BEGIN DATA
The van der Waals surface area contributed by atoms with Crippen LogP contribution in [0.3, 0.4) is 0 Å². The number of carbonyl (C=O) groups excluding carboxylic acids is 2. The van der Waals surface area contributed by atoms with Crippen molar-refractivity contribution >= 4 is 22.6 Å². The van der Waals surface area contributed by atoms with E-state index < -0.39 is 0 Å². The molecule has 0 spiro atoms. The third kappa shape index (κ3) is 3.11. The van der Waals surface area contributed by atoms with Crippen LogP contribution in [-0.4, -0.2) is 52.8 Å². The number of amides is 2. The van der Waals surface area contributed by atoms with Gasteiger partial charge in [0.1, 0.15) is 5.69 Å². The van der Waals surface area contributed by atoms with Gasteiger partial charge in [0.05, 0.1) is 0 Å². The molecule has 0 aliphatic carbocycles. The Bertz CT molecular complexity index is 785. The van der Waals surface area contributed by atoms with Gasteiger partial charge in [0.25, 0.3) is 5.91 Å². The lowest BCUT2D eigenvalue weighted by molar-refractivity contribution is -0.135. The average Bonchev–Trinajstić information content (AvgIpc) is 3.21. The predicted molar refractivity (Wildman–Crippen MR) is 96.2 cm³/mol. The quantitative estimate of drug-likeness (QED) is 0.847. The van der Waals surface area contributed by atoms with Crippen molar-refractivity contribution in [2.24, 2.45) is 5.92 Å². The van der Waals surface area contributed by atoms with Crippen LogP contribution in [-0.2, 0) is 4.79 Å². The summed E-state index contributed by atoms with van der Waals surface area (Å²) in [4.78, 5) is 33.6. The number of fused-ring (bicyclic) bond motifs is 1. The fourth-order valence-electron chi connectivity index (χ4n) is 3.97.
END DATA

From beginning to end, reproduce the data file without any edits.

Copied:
The van der Waals surface area contributed by atoms with Crippen LogP contribution in [0.3, 0.4) is 0 Å². The number of carbonyl (C=O) groups excluding carboxylic acids is 2. The van der Waals surface area contributed by atoms with Crippen molar-refractivity contribution >= 4 is 22.6 Å². The van der Waals surface area contributed by atoms with E-state index < -0.39 is 0 Å². The molecule has 0 spiro atoms. The third kappa shape index (κ3) is 3.11. The van der Waals surface area contributed by atoms with Crippen LogP contribution in [-0.4, -0.2) is 52.8 Å². The number of amides is 2. The van der Waals surface area contributed by atoms with Gasteiger partial charge in [0.1, 0.15) is 5.69 Å². The van der Waals surface area contributed by atoms with Gasteiger partial charge in [0.05, 0.1) is 0 Å². The molecule has 0 aliphatic carbocycles. The Bertz CT molecular complexity index is 785. The van der Waals surface area contributed by atoms with Gasteiger partial charge in [0.25, 0.3) is 5.91 Å². The lowest BCUT2D eigenvalue weighted by molar-refractivity contribution is -0.135. The average Bonchev–Trinajstić information content (AvgIpc) is 3.21. The predicted molar refractivity (Wildman–Crippen MR) is 96.2 cm³/mol. The quantitative estimate of drug-likeness (QED) is 0.847. The van der Waals surface area contributed by atoms with Crippen molar-refractivity contribution in [2.24, 2.45) is 5.92 Å². The van der Waals surface area contributed by atoms with Crippen LogP contribution in [-0.2, 0) is 4.79 Å². The summed E-state index contributed by atoms with van der Waals surface area (Å²) in [4.78, 5) is 33.6. The number of fused-ring (bicyclic) bond motifs is 1. The fourth-order valence-electron chi connectivity index (χ4n) is 3.97.